Elevation: 9,722 ft
This peak is not in the book.
Hells Hole Peak is located due north of Mount Baird in the Snake River Range. This peak is unofficially identified as both Hells Hole Peak and Little Elk Peak. However, the Board of Geographic Names frowns on duplication of names. As “elk” is one of the most common names used in Idaho, this website refers to Peak 9722/Little Elk Peak as Hells Hole Peak.
Southwest Face/South Ridge Route, Class 2, by Livingston Douglas
I climbed Hells Hole Peak on 7/11/17. This peak is located at the top of the Hells Hole drainage in the Snake River Range and 0.75 mile north of Mount Baird. The access for Hells Hole Peak is the same as Mount Baird: Little Elk Creek Trail/Forest Service Trail (FST)-151. The Mount Baird page includes important access updates for this trail.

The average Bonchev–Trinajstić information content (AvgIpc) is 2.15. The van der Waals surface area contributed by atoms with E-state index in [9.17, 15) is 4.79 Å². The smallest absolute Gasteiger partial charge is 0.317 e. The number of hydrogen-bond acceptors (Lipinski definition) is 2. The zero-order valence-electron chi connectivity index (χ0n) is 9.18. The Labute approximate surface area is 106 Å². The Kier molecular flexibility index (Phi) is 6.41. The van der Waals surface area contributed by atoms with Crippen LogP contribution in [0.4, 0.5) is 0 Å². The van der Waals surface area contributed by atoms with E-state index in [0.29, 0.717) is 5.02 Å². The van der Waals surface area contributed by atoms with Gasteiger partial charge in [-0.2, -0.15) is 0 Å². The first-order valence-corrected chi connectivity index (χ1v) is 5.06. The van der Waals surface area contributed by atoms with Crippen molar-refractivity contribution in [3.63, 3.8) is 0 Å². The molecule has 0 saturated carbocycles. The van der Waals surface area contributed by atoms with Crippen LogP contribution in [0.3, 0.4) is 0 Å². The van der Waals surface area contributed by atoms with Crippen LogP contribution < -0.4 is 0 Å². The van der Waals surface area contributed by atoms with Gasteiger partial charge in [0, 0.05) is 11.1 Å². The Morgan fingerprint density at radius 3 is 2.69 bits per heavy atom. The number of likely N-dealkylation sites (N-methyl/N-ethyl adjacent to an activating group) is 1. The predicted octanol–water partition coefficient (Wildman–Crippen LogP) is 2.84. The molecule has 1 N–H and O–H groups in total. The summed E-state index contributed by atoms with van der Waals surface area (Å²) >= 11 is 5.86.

During July 2017, the first 0.5 mile or so of the Little Elk Creek Trail was severely impacted by a flash flood. This trail section is washed out and difficult to follow. Stay vigilant and look for cairns in this section of the approach.
Leave the Little Elk Creek Trail at a sharp left turn above treeline at a small basin (8,840 feet). Scramble east-northeast over some undulating terrain to reach the base of the southwest face of Hells Hole Peak. Climb the steep tundra to a prominent cliff band that cuts across the entire southwest face. Look for a break in the cliff band to the climber’s right, fairly close to the south ridge. Climb through the chute and, after a little more straight uphill scrambling, you’ll find yourself on the south ridge at 9,450 feet. Follow the south ridge to the summit.
The rocky summit has a 6-foot tall cairn. Outstanding views from the summit include the north and the northwest ridges of Mount Baird, if you choose to climb that peak (which I did). This route is typically free of snow by early summer.
USGS Topo: Mount Baird